Integrated fleet management software makes it easy to add a new pickup or delivery to a route. Fleet tracking technology keeps everyone in the loop and connected moment-to-moment. This means, when a new load needs to be picked up, you can easily find the best driver for the work, notify that driver, and make the route change — seamlessly, without ever picking up the phone or introducing a driver interruption. 

Ultimately, fleet tracking technology keeps drivers driving and loads moving as efficiently as possible. A fleet tracking system can turn time once spent planning routes, navigating, taking phone calls and filling out forms into time spent driving. It can also comfort your customers by letting them know what's happening in near-real time. All this translates into more efficient use of time and resources, which leads to improved profitability.

Question) What are a few of the best practices for getting drivers on board with truck tracking.

    Answer) Implementing a mobile fleet management system to track the location of your trucks and manage your mobile assets is a business-altering decision and can be overwhelming. You may be considering adopting such a fleet management system and wondering how to keep drivers satisfied who are skeptical about tracking devices. If you’re like many other forward-thinking fleet managers, you may be wondering how to get your drivers to work with the system and complete the necessary actions on their end to ensure that the company gets the most mileage from its investment in the software.

After all, if your drivers don’t use the system, the potential efficiency gains to your business will likely fall short. Truck tracking—and other advanced fleet management capabilities that accompany many of today’s telematics solutions—is only as effective as the people who use it. Efforts to push a system on resistant drivers can negatively impact your employee culture and your ability to maintain a satisfied workforce. Getting driver buy-in is a critical aspect to successfully adopting a mobile fleet management and tracking solution.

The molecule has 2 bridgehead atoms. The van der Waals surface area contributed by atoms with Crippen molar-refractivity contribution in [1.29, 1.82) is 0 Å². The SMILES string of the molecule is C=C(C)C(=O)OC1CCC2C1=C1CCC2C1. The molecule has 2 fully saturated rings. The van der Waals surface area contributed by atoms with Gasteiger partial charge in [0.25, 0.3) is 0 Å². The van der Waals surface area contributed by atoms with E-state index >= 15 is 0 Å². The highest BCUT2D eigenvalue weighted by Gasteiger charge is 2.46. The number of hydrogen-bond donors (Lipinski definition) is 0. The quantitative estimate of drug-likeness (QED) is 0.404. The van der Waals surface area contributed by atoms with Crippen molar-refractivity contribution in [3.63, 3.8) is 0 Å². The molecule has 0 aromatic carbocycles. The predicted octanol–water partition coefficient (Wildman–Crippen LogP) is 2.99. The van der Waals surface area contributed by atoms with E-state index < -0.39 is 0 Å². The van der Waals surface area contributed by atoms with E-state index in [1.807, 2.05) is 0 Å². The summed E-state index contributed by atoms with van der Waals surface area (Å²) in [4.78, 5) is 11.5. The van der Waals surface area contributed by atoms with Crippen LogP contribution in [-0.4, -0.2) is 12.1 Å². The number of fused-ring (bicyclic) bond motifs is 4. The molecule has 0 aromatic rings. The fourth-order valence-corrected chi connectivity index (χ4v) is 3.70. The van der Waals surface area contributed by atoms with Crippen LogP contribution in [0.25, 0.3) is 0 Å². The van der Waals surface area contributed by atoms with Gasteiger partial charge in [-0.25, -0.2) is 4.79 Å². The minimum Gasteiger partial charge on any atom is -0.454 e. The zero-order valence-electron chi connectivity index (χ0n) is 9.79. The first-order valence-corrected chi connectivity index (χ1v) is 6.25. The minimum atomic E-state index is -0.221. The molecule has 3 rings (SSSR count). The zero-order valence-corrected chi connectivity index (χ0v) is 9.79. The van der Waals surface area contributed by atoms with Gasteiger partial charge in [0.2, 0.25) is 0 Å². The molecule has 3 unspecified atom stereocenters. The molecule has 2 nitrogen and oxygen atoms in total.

An important point to your internal messaging is that today’s fleet tracking systems are so much more than a track-and-trace tool. The technology available with these systems can actually increase driver satisfaction, retention and productivity. Here are three steps you can take to ensure that even the most skeptical drivers get on board.

1. Involve them. Ask drivers to tell you what causes them delays and frustration on the job and what they think would help them perform their jobs better —and then choose a system based on the features offering that best meet their needs as well as yours. For the long-game, the most important thing about this process is to really listen to what drivers tell you. Demonstrate that you hear them and take their perspective seriously by incorporating their experiences and suggestions into your selection process and implementation plans.

2. Leverage driver benefits. Knowing that driver perceptions of fleet management systems typically center on the big-brother aspect of oversight, point out how the technology makes life better for drivers. For example, many telematics solutions incorporate an electronic logging device (ELD), which offers specific perks for drivers:

- Eliminates need to maintain paper logs

- Generates accurate data on available driving time

- Ensures drivers are paid for hours worked

Plus, with the built-in two-way information exchange capability and location tracking tools on many onboard computing systems, drivers can also rest assured that they have company support on the road. This means quick help with emergencies and repairs.

3. Address legitimate concerns. Many drivers are attracted to the trucking lifestyle precisely because of the freedom and autonomy that this career offers. So it’s not surprising that many drivers are worried about how the job may change if office managers begin watching their every move. One way to overcome this obstacle is to acknowledge this concern and communicate clearly about exactly what the company will—and will not—be monitoring … and why. You may also want to be clear about who will see the information collected by a fleet management system and how the information will be used to improve business —for the benefit of everyone within the company.

More information about Omnitracs MCP series can be found here.


If you have not found an answer to your question, please call us at 800-489-1759 for assistance. 8-5 M-F CST